I have to admit being a tad irritated at the gun folks who want to protect assault weapons.
It's the principal of the thing.
Their rights … the right to bear arms. … the right to stockpile an arsenal … shall not be infringed …
Whenever I think of it, I am reminded “arsenal” begins with “ARSE.”
I can't help it.
The arguments are always the same:
“Guns don't kill people … people kill people.”
“Laws only keep law-abiding citizens from protecting themselves.”
“Only a good guy with a gun can protect us from a bad guy with a gun.”
Blah blah blah blah blah.
That's mostly what it sounds like to me, a buzz of white noise under blaring headlines of massacres and suicide epidemics and predictable accidents.
I'm so tired of people who feel that the world is only tolerable if they have their guns …
Or their iphones …
Or their late-night cartoons ...
Won't pay taxes. Won't fund schools. Would rather live in a shack in the woods with an armory. Washing down their anger and artery-clogging fats with vats of soda out of spite.
The rest of society be damned because it's all about (the royal) you, the individual.
Talk about Nanny State all you want, I'd prefer it to the amateur Police State we're cultivating.
As much as I'd like to praise New York state for finally moving to decrease the mayhem we've created as a society by arming ourselves for end times, I can only shrug.
Assault weapons bans, mandated registration and mental health reporting requirements, are all admirable goals. It's a start, a much-needed start at that, but it's not enough.
I had believed the argument that our gun laws are strict. I had believed it was more difficult to get an assault weapon than it was to adopt a dog, or, for that matter, purchase a package of Sudafed. But it's not actually true. Not outside of New York City at any rate.
After the devastation at Sandy Hook Elementary School, I was shocked to learn New York state only requires the registration of handguns.
I had no idea any person with a clean record and no recorded history of mental illness could buy a long gun – including assault weapons – without a permit or registration of any kind.
When you buy a car, the state makes you have a license, carry insurance, have it inspected annually and register it every two years. Buy a Bushmaster and the state dusts its hands.
It made me angry. Judging by the speed at which legislators moved, it made others angry, too.
And then guns – specifically the one used in the killings at Sandy Hook -- started flying off guns store racks.
I got angrier.
Law-abiding citizens who own guns shouldn't be OK with that.
Law-abiding citizens with guns should want to know that people who own these deadly products are licensed and capable, and should their situations change -- should something in them snap -- their rights to own guns should be reviewed.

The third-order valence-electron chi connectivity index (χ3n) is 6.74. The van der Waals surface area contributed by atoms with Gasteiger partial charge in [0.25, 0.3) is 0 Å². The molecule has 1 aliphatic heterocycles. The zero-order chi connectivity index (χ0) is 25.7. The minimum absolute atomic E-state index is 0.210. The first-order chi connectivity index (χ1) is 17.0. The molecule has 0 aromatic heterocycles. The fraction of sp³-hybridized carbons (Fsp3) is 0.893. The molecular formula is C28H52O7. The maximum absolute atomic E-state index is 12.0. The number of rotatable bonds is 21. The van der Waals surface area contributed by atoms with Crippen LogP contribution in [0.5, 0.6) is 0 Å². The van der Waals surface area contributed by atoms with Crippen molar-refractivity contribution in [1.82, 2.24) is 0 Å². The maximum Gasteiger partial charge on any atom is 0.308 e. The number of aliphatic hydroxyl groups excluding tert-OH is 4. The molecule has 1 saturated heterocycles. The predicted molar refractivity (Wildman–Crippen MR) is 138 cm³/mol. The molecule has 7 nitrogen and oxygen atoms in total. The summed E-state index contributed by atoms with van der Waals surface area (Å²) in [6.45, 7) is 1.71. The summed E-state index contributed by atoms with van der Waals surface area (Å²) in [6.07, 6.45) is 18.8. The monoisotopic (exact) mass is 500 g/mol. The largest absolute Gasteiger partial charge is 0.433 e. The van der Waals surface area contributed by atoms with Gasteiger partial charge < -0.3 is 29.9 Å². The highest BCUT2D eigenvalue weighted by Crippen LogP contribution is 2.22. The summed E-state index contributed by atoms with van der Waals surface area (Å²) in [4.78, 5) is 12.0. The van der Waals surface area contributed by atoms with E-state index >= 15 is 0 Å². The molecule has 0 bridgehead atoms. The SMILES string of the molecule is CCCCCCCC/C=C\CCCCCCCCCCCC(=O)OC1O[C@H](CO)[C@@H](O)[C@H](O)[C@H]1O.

We talk a good game about mental illness and how we must do better for those who suffer. But we've always found it easier to put our money into reacting. Prisons are a sure thing. Prevention is trickier.
Toss a coin. Roll the dice. Might as well.
The reality is we have no way of predicting who among us will harm others -- those with diagnosed mental illnesses, or those who just have personality disturbances, and might rather die (and possibly take a schoolroom full of children with them) than admit they have a problem. But we can't just wash our hands of it and fortify our homes.
When The Journal News printed the names and addresses of legal handgun owners I was overwhelmed with clarity and a single question: Why hadn't anyone done this before? This might actually help protect some people. Fight fire with information, so to speak.
After all, wouldn't it be handy to know which parents store arsenals in their homes before sending our kids on play dates? Wouldn't it be helpful to know what your daughter's new boyfriend is packing?
I can assure you, it's not something that usually comes up in the polite, getting-to-know-you type chat.
Under the new law gun owners will be able to opt out of that directory. Register and redact. This from a state that releases names of teachers ranked by how their students score.
How exactly is the good doctor to know their spiraling patient has guns? I suppose that's the part about good faith.
Why open up mental health information and protect gun information?
Apparently privacy and speech – unlike gun ownership – are rights we expect to be restricted.
Or maybe it's simply that we'd rather protect guns.
After all … guns don't kill people, right?